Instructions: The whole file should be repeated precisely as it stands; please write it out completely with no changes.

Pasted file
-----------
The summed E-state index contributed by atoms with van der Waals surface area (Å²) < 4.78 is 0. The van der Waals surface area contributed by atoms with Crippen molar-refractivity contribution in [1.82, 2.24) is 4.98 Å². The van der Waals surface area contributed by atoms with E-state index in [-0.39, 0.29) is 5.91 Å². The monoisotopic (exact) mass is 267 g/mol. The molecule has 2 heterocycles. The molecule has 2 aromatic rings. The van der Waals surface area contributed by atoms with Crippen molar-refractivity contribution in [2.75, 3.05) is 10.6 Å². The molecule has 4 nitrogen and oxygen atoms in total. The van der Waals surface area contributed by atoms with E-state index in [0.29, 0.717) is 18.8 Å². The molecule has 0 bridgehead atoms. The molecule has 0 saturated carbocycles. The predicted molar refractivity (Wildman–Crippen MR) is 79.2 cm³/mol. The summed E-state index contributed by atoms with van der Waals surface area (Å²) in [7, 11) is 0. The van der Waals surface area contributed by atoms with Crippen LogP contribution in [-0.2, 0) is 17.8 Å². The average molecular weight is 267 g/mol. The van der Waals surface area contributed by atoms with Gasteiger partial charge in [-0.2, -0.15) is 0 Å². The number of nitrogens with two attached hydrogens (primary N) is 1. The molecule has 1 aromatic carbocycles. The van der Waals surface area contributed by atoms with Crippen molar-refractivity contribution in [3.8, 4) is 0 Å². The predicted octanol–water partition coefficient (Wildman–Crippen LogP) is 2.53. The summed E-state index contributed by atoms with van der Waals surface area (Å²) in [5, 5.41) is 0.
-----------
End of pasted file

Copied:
The summed E-state index contributed by atoms with van der Waals surface area (Å²) < 4.78 is 0. The van der Waals surface area contributed by atoms with Crippen molar-refractivity contribution in [1.82, 2.24) is 4.98 Å². The van der Waals surface area contributed by atoms with E-state index in [-0.39, 0.29) is 5.91 Å². The monoisotopic (exact) mass is 267 g/mol. The molecule has 2 heterocycles. The molecule has 2 aromatic rings. The van der Waals surface area contributed by atoms with Crippen molar-refractivity contribution in [2.75, 3.05) is 10.6 Å². The molecule has 4 nitrogen and oxygen atoms in total. The van der Waals surface area contributed by atoms with E-state index in [0.29, 0.717) is 18.8 Å². The molecule has 0 bridgehead atoms. The molecule has 0 saturated carbocycles. The predicted molar refractivity (Wildman–Crippen MR) is 79.2 cm³/mol. The summed E-state index contributed by atoms with van der Waals surface area (Å²) in [7, 11) is 0. The van der Waals surface area contributed by atoms with Crippen LogP contribution in [-0.2, 0) is 17.8 Å². The average molecular weight is 267 g/mol. The van der Waals surface area contributed by atoms with Gasteiger partial charge in [-0.2, -0.15) is 0 Å². The number of nitrogens with two attached hydrogens (primary N) is 1. The molecule has 1 aromatic carbocycles. The van der Waals surface area contributed by atoms with Crippen molar-refractivity contribution in [3.8, 4) is 0 Å². The predicted octanol–water partition coefficient (Wildman–Crippen LogP) is 2.53. The summed E-state index contributed by atoms with van der Waals surface area (Å²) in [5, 5.41) is 0.